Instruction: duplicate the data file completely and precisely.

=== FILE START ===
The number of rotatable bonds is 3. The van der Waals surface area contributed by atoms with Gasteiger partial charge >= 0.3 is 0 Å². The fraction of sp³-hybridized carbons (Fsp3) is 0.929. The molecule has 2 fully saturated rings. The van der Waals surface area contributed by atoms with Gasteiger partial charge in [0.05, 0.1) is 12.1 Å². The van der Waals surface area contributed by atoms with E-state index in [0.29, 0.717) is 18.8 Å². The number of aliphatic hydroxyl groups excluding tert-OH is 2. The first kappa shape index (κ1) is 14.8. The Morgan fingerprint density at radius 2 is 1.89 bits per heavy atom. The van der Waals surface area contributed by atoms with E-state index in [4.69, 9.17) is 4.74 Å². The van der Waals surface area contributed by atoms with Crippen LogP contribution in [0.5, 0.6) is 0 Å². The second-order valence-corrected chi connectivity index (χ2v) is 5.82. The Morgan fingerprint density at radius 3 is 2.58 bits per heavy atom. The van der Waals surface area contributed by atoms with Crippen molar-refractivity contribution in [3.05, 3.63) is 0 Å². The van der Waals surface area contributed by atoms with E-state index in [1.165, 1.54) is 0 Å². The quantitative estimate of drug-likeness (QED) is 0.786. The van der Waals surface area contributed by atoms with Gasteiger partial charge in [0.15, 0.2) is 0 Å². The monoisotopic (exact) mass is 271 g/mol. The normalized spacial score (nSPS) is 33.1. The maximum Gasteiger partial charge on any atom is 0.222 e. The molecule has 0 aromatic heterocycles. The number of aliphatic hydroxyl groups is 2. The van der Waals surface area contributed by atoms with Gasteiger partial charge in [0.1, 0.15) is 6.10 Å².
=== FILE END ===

The number of rotatable bonds is 3. The van der Waals surface area contributed by atoms with Gasteiger partial charge >= 0.3 is 0 Å². The fraction of sp³-hybridized carbons (Fsp3) is 0.929. The molecule has 2 fully saturated rings. The van der Waals surface area contributed by atoms with Gasteiger partial charge in [0.05, 0.1) is 12.1 Å². The van der Waals surface area contributed by atoms with E-state index in [0.29, 0.717) is 18.8 Å². The number of aliphatic hydroxyl groups excluding tert-OH is 2. The first kappa shape index (κ1) is 14.8. The Morgan fingerprint density at radius 2 is 1.89 bits per heavy atom. The van der Waals surface area contributed by atoms with E-state index in [4.69, 9.17) is 4.74 Å². The van der Waals surface area contributed by atoms with Crippen LogP contribution in [0.5, 0.6) is 0 Å². The second-order valence-corrected chi connectivity index (χ2v) is 5.82. The Morgan fingerprint density at radius 3 is 2.58 bits per heavy atom. The van der Waals surface area contributed by atoms with Crippen molar-refractivity contribution in [3.05, 3.63) is 0 Å². The van der Waals surface area contributed by atoms with E-state index in [1.165, 1.54) is 0 Å². The quantitative estimate of drug-likeness (QED) is 0.786. The van der Waals surface area contributed by atoms with Gasteiger partial charge in [0.15, 0.2) is 0 Å². The monoisotopic (exact) mass is 271 g/mol. The normalized spacial score (nSPS) is 33.1. The maximum Gasteiger partial charge on any atom is 0.222 e. The molecule has 0 aromatic heterocycles. The number of aliphatic hydroxyl groups is 2. The van der Waals surface area contributed by atoms with Gasteiger partial charge in [0.1, 0.15) is 6.10 Å².